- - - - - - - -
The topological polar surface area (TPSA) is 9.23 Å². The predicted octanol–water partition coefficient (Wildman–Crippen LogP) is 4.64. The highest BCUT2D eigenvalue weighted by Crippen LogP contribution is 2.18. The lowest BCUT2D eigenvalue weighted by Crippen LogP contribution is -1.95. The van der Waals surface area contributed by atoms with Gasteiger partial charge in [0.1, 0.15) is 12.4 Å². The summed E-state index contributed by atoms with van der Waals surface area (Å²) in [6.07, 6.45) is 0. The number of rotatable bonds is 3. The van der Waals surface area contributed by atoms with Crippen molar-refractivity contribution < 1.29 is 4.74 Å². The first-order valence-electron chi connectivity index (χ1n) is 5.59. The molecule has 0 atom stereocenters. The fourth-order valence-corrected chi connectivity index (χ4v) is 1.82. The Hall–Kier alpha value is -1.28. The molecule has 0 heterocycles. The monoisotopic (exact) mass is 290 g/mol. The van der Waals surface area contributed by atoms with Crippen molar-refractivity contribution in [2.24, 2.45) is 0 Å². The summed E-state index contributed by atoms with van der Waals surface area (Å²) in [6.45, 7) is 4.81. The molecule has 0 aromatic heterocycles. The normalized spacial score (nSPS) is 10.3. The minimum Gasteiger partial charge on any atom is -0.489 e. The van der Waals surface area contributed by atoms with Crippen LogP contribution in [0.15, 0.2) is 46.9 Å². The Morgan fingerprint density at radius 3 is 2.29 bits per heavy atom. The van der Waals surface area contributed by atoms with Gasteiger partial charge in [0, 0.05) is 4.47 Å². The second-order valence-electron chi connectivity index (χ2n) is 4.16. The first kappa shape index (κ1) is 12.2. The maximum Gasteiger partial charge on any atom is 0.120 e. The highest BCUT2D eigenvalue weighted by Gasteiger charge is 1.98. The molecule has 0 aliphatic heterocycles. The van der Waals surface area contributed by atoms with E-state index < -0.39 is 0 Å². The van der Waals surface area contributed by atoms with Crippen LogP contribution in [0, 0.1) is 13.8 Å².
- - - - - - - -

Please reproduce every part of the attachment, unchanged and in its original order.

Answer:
The topological polar surface area (TPSA) is 9.23 Å². The predicted octanol–water partition coefficient (Wildman–Crippen LogP) is 4.64. The highest BCUT2D eigenvalue weighted by Crippen LogP contribution is 2.18. The lowest BCUT2D eigenvalue weighted by Crippen LogP contribution is -1.95. The van der Waals surface area contributed by atoms with Gasteiger partial charge in [0.1, 0.15) is 12.4 Å². The summed E-state index contributed by atoms with van der Waals surface area (Å²) in [6.07, 6.45) is 0. The number of rotatable bonds is 3. The van der Waals surface area contributed by atoms with Crippen molar-refractivity contribution < 1.29 is 4.74 Å². The first-order valence-electron chi connectivity index (χ1n) is 5.59. The molecule has 0 atom stereocenters. The fourth-order valence-corrected chi connectivity index (χ4v) is 1.82. The Hall–Kier alpha value is -1.28. The molecule has 0 heterocycles. The monoisotopic (exact) mass is 290 g/mol. The van der Waals surface area contributed by atoms with Crippen molar-refractivity contribution in [2.24, 2.45) is 0 Å². The summed E-state index contributed by atoms with van der Waals surface area (Å²) in [6.45, 7) is 4.81. The molecule has 0 aromatic heterocycles. The normalized spacial score (nSPS) is 10.3. The minimum Gasteiger partial charge on any atom is -0.489 e. The van der Waals surface area contributed by atoms with Crippen LogP contribution in [0.15, 0.2) is 46.9 Å². The Morgan fingerprint density at radius 3 is 2.29 bits per heavy atom. The van der Waals surface area contributed by atoms with Gasteiger partial charge in [0, 0.05) is 4.47 Å². The second-order valence-electron chi connectivity index (χ2n) is 4.16. The first kappa shape index (κ1) is 12.2. The maximum Gasteiger partial charge on any atom is 0.120 e. The highest BCUT2D eigenvalue weighted by Gasteiger charge is 1.98. The molecule has 0 aliphatic heterocycles. The van der Waals surface area contributed by atoms with E-state index < -0.39 is 0 Å². The van der Waals surface area contributed by atoms with Crippen LogP contribution in [0, 0.1) is 13.8 Å².